Original Date: 07/25/2005
Revision Date: 09/12/2006
Information : CMMI: A Structured Approach to Implementing Computer-Integrated Manufacturing
An effective and sustainable Computer-Integrated Manufacturing solution requires a governing set of work processes. The Manufacturing Systems Engineering Division of Northrop Grumman’s Electronic Systems sector is using Capability Maturity Model Integration to provide the needed structure to create cross-functional solutions to meet the growing need of Computer-Integrated Manufacturing applications that decrease the number of software defects and increase customer satisfaction.
Northrop Grumman Electronic Systems’ (NGES’) Computer-Integrated Manufacturing (CIM) previously consisted of managers and engineers creating a database or spreadsheet using available Microsoft Office applications, then consolidating and evaluating data from the company’s existing data collection software programs. This process worked adequately and provided the manufacturing shops with the information they needed, but as the company’s information technology infrastructure was upgraded and expanded, the result was a fractured and inconsistent way of collecting data pertinent to NGES’ manufacturing operations. NGES recognized the need to have greater control over the data needed by the manufacturing divisions and those in support of manufacturing operations. To address the issue, NGES created Manufacturing Systems Engineering, a division of engineering dedicated to the creation of interfaces between the company’s existing data collection system, the Enterprise Resource Planning, and systems used by the manufacturing divisions.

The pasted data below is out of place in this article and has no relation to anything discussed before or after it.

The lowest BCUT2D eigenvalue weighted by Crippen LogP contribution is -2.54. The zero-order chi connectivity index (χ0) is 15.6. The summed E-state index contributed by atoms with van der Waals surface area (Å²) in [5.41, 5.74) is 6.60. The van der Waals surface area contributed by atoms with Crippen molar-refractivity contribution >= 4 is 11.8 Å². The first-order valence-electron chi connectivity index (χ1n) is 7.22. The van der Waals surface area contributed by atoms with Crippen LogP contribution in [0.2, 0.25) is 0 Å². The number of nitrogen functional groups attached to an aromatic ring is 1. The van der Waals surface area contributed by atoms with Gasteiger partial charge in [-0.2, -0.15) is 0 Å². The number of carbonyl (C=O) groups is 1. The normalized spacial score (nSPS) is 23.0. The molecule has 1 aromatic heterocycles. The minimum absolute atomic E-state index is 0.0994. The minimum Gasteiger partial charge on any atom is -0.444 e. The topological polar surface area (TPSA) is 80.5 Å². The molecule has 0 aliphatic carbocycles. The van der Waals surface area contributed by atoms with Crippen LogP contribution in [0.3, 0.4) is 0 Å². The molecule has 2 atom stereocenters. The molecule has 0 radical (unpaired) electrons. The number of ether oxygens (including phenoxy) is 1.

Manufacturing Systems Engineering was initiated to provide a seamless flow of data in a highly dynamic manufacturing environment. This was accomplished by establishing standards for the creation of CIM software and by implementing Capability Maturity Model Integration (CMMI) as the driver for the expanding needs of CIM. The objective of the CMMI project was to create a set of integrated models and to continually improve upon those models using best practices and lessons learned to establish a framework for the integration of future models. Work product reviews help identify these practices. This has enabled the Manufacturing Systems Engineering Group to integrate organizations that are traditionally separate by trusting the IT Division to ensure that all current security and other measures pertinent to the stability of the company’s IT infrastructure would be incorporated into any CIM solutions. This structured approach to CIM has helped the group focus on solutions that can be implemented across multiple manufacturing areas rather than just creating a point solution for each manufacturing area’s need.
Although the CMMI Program is still in its first year of implementation, it has already proved to be beneficial marked by decreased software defects and increased customer satisfaction measured by a steady increase in requests for CIM solutions. CMMI has significantly reduced the learning curve associated with integrating new employees into the division through the use of documented procedures and work instructions outlining the process for creating CIM solutions. The use of CMMI is ensuring a consistent application of CIM programs across the entire ES sector of NG.
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